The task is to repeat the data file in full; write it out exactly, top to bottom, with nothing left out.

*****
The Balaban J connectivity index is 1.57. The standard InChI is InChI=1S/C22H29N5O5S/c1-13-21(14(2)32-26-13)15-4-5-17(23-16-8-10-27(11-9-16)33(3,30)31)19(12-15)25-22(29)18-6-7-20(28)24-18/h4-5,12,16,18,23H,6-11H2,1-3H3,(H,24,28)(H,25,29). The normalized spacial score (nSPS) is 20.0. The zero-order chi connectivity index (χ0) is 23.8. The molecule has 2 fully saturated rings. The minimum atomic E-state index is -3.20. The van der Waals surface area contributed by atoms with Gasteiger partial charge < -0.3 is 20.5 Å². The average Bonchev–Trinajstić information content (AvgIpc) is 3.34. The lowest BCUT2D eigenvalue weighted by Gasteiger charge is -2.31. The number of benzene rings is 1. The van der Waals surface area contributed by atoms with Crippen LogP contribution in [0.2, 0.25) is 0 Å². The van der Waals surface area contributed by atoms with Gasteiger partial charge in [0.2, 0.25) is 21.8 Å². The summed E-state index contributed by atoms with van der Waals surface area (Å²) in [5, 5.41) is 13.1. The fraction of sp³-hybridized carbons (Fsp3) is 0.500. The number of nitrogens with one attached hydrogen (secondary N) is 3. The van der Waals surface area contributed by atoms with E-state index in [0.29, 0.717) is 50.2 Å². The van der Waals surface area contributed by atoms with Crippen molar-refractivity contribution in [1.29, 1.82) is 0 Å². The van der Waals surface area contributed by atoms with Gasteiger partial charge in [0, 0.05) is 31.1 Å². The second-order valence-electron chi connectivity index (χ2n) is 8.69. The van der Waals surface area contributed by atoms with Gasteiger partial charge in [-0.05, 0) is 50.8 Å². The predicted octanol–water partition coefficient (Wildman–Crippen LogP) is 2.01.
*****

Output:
The Balaban J connectivity index is 1.57. The standard InChI is InChI=1S/C22H29N5O5S/c1-13-21(14(2)32-26-13)15-4-5-17(23-16-8-10-27(11-9-16)33(3,30)31)19(12-15)25-22(29)18-6-7-20(28)24-18/h4-5,12,16,18,23H,6-11H2,1-3H3,(H,24,28)(H,25,29). The normalized spacial score (nSPS) is 20.0. The zero-order chi connectivity index (χ0) is 23.8. The molecule has 2 fully saturated rings. The minimum atomic E-state index is -3.20. The van der Waals surface area contributed by atoms with Gasteiger partial charge < -0.3 is 20.5 Å². The average Bonchev–Trinajstić information content (AvgIpc) is 3.34. The lowest BCUT2D eigenvalue weighted by Gasteiger charge is -2.31. The number of benzene rings is 1. The van der Waals surface area contributed by atoms with Crippen LogP contribution in [0.2, 0.25) is 0 Å². The van der Waals surface area contributed by atoms with Gasteiger partial charge in [0.2, 0.25) is 21.8 Å². The summed E-state index contributed by atoms with van der Waals surface area (Å²) in [5, 5.41) is 13.1. The fraction of sp³-hybridized carbons (Fsp3) is 0.500. The number of nitrogens with one attached hydrogen (secondary N) is 3. The van der Waals surface area contributed by atoms with E-state index in [0.29, 0.717) is 50.2 Å². The van der Waals surface area contributed by atoms with Crippen molar-refractivity contribution in [1.29, 1.82) is 0 Å². The van der Waals surface area contributed by atoms with Gasteiger partial charge in [0, 0.05) is 31.1 Å². The second-order valence-electron chi connectivity index (χ2n) is 8.69. The van der Waals surface area contributed by atoms with Gasteiger partial charge in [-0.05, 0) is 50.8 Å². The predicted octanol–water partition coefficient (Wildman–Crippen LogP) is 2.01.